Within the global context of the study, Singaporean consumers appear to parallel quite closely their counterparts in Hong Kong and Australia, where only 1% and 3% respectively are in devoted relationships with brands. This is in stark contrast with the 21% of consumers in India who are devoted to their preferred brands. However, across the nine markets surveyed, including United Kingdom, United States, Brazil, United Arab Emirates, mainlandChina, Hong Kong, India, Singapore, and Australia, there is broad consensus that a well thought out loyalty programme can help deepen consumers’ connection with brands.

“Thinking about our own personal relationships, we know that people fall in and out of love and friendships — lured by ‘greener pastures’,” Mr Tay said. “Now we know that the same thinking can be applied to brand relationships that are dynamic and ever changing. Retailers looking to build and maintain devoted customer relationships should seek to truly understand the emotional factors that drive consumer loyalty.”


*Deeply Devoted Research undertaken by Survey Sampling International across 750 Singaporean consumers, on behalf of ICLP, July 2016.  Random error on a sample of this size is +/- 2.2% at the 95% confidence level.

About ICLP

ICLP is a leading end-to-end loyalty agency that drives customer devotion for clients across multiple sectors including retail, travel and technology. ICLP transforms customer relationships into personalised, profitable and emotional connections. Blending data analytics, strategy, technology and creative expertise, ICLP delivers customer-centric engagement strategies that help brands to drive acquisition, repeat purchase and advocacy.

With over 25 years of experience and 26 global offices across Europe, the US, Middle East, Asia and Australia, ICLP drives devotion for global brands including Dunhill, Harrods, L’Oréal, Estee Lauder, The Carlson Rezidor Hotel Group, Esprit, Cathay Pacific and Guess.

ICLP is part of the Collinson Group, a global leader in influencing customer behaviour to drive revenue and value. Collinson Group offers a unique blend of industry and sector specialists who together provide market-leading experience in delivering products and services across four core capabilities: Loyalty, Lifestyle Benefits, Insurance, and Assistance.

For more information, please visit

Additional Information:

  • Study parameters: The study was based on seven components of loyalty — recognition, rewards, reciprocity, reliability, respect, trust and communication, where primary data was combined with Sternberg’s Triangular Theory of Love, a prominent theoretical model in psychology and human relationships.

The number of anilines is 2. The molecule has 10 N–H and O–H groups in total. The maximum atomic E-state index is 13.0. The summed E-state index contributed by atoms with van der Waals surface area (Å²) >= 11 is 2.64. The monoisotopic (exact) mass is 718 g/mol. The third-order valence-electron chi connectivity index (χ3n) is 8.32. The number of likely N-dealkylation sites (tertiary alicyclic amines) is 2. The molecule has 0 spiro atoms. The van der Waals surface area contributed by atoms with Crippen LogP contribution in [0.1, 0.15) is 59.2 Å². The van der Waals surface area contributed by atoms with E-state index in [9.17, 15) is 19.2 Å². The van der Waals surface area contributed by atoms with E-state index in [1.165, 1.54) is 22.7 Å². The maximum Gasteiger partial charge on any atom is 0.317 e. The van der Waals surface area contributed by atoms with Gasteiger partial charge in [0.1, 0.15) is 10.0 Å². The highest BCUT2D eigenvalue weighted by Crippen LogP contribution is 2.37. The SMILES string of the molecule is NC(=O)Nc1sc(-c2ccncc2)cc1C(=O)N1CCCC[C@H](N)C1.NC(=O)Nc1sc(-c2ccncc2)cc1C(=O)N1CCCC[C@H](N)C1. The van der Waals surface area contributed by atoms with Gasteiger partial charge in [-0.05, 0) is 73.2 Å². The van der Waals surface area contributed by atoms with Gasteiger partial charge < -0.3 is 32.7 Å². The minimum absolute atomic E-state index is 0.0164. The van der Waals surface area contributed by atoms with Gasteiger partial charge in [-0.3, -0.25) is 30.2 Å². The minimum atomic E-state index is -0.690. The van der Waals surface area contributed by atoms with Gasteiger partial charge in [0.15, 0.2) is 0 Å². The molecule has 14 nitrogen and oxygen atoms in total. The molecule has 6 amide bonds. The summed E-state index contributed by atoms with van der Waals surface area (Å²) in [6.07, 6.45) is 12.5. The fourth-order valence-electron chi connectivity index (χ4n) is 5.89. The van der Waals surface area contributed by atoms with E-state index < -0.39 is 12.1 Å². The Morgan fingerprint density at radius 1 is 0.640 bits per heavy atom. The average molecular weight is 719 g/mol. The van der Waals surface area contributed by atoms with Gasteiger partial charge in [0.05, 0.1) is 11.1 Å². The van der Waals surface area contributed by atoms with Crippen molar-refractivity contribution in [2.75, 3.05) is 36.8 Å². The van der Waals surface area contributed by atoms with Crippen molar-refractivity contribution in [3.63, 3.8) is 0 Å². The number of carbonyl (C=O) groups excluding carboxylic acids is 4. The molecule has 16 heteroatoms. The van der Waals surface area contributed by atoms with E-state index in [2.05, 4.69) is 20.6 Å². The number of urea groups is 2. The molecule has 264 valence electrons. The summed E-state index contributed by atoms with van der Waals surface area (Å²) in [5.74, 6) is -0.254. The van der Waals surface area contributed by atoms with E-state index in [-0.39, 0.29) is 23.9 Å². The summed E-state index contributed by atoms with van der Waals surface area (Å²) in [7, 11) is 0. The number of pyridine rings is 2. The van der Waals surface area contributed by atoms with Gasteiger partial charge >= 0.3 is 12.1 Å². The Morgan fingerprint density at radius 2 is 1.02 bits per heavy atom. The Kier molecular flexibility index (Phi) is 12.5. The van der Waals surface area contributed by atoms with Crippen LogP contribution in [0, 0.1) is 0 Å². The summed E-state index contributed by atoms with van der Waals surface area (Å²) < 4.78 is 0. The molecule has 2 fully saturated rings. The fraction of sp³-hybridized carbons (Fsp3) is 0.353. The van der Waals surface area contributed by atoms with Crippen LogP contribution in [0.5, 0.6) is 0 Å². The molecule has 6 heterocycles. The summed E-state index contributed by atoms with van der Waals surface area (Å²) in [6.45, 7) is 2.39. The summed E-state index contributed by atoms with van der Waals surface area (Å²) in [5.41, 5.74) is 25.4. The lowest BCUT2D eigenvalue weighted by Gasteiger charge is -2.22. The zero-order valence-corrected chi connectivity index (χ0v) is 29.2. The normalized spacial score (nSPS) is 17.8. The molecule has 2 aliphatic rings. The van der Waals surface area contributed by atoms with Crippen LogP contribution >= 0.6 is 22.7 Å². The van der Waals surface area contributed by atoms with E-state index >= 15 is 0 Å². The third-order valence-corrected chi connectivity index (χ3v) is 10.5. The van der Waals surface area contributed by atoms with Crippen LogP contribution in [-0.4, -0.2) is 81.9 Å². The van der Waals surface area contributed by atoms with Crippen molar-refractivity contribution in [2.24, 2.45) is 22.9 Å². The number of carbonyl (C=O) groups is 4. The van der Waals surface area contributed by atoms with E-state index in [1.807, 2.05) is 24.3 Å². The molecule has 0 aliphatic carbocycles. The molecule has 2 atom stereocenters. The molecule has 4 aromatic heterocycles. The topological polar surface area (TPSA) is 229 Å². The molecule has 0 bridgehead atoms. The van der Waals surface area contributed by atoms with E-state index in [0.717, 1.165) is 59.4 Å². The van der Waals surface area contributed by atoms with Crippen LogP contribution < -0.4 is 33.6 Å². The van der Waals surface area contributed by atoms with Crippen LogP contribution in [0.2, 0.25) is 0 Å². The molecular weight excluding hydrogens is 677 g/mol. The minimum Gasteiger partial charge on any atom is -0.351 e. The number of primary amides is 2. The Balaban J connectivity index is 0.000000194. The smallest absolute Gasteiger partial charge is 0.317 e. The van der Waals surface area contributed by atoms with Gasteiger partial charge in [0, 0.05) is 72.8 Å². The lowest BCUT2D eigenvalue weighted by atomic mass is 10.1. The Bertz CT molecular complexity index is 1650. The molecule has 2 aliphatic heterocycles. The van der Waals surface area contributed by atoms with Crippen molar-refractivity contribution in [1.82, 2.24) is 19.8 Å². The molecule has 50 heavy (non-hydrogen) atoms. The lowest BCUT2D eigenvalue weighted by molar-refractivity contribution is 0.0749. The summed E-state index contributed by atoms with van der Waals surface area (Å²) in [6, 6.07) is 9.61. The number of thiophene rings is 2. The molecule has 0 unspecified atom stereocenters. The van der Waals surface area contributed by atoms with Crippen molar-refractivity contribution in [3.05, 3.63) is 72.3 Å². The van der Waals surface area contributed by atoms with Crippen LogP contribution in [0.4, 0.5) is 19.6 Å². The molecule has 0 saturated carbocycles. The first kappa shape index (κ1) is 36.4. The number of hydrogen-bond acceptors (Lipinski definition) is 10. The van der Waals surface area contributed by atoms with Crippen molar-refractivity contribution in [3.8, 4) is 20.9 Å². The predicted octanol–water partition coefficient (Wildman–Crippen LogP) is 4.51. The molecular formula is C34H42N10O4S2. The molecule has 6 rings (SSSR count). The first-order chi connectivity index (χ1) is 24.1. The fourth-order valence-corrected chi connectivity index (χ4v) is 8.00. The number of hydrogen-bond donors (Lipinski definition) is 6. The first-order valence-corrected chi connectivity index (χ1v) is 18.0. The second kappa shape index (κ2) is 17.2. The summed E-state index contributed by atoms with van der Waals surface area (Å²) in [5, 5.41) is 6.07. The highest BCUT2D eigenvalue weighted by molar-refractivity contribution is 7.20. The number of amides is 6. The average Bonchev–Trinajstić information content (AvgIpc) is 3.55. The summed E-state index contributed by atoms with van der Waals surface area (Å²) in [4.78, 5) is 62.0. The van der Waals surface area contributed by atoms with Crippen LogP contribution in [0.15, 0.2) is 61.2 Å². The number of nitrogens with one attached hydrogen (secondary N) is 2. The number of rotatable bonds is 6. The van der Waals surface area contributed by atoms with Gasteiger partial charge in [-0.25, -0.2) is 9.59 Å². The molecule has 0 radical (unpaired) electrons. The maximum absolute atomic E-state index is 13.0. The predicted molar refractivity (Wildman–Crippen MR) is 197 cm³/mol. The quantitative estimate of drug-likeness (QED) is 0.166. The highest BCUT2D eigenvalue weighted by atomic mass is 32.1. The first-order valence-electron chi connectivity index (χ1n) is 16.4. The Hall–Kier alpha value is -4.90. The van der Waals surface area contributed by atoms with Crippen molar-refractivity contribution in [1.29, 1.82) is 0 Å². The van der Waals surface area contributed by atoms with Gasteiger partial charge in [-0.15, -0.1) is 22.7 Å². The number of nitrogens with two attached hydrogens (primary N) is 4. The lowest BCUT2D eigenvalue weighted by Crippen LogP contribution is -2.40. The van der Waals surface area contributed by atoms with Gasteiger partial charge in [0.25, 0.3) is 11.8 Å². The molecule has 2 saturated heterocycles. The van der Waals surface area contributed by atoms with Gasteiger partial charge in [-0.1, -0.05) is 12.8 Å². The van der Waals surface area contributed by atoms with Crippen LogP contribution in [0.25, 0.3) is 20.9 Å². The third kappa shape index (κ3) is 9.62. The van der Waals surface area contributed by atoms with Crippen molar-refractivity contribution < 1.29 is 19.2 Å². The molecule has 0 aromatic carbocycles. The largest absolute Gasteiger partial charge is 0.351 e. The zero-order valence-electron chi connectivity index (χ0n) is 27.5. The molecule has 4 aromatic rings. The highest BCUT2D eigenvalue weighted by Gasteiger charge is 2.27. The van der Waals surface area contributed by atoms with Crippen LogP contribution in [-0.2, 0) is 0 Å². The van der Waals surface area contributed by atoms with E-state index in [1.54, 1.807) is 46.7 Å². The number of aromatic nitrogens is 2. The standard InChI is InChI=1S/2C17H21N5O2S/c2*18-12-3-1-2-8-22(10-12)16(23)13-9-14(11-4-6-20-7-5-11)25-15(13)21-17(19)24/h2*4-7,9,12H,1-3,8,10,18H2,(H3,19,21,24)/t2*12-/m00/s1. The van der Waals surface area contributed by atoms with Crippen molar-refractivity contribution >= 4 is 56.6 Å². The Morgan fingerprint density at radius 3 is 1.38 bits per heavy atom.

• Sternberg’s Triangular Theory of Love: Sternberg describes eight types of human relationships which differ from one another based on the presence or absence of three main components — intimacy, passion and commitment. The combination of these components forms the following kinds of relationships:
    • Non-love: Absence of all three components of love
    • Empty love: Strong commitment, but no intimacy or passion
    • Liking: Intimacy, but no commitment or passion
    • Fatuous love: Passion, but no intimacy or commitment
    • Romantic love: Intimacy and passion, but no commitment
    • Companionate love: Intimacy and commitment, but no passion
    • Consummate love: Full combination of all three components

From these, we have extracted six key types of relationships with brands, which match the types (or a combination of types) of human relationships identified by Sternberg:

    • Empty relationship: Loyalty to the brand due to trust in the quality of products and services, but no engagement
    • Liking relationship: Consumers in this type of relationship like the brand or retailers because they offer consistent quality and value for money, but are not engaged and likely to switch when the next best offer comes along
    • Casual relationship: A little bit of passion, intimacy and commitment, and consumers in this type of relationship like the retailer, but are not overly excited about it and avoid getting too engaged
    • Romantic relationship: Consumers in this type of relationship are enthusiastic about a brand, but are not very loyal and will not shy away from shopping with other retailers on occasion
    • Companionate relationship: Consumers in a companionate relationship with their preferred brands or retailers are more loyal and willing to share information with the brand, but not out of passion — this is out of commitment
    • Devoted relationship: Enthusiastic about a brand or retailer, engaged, very loyal and strong advocates




























Consumers’ relationships with brands are fluid, and can change from one type to another. It is also worth noting that these are not linear relationships.

  • Components of human relationships and how they relate to brand relationships:
    • Intimacy — Willingness to share information and interest to get information about the brand
    • Passion — Brand enthusiasm
    • Commitment – Loyalty

[i] Sternberg’s Triangular Theory of Love

Source: ICLP

Written by asiafreshnews

December 8, 2016 at 2:57 pm

Posted in Uncategorized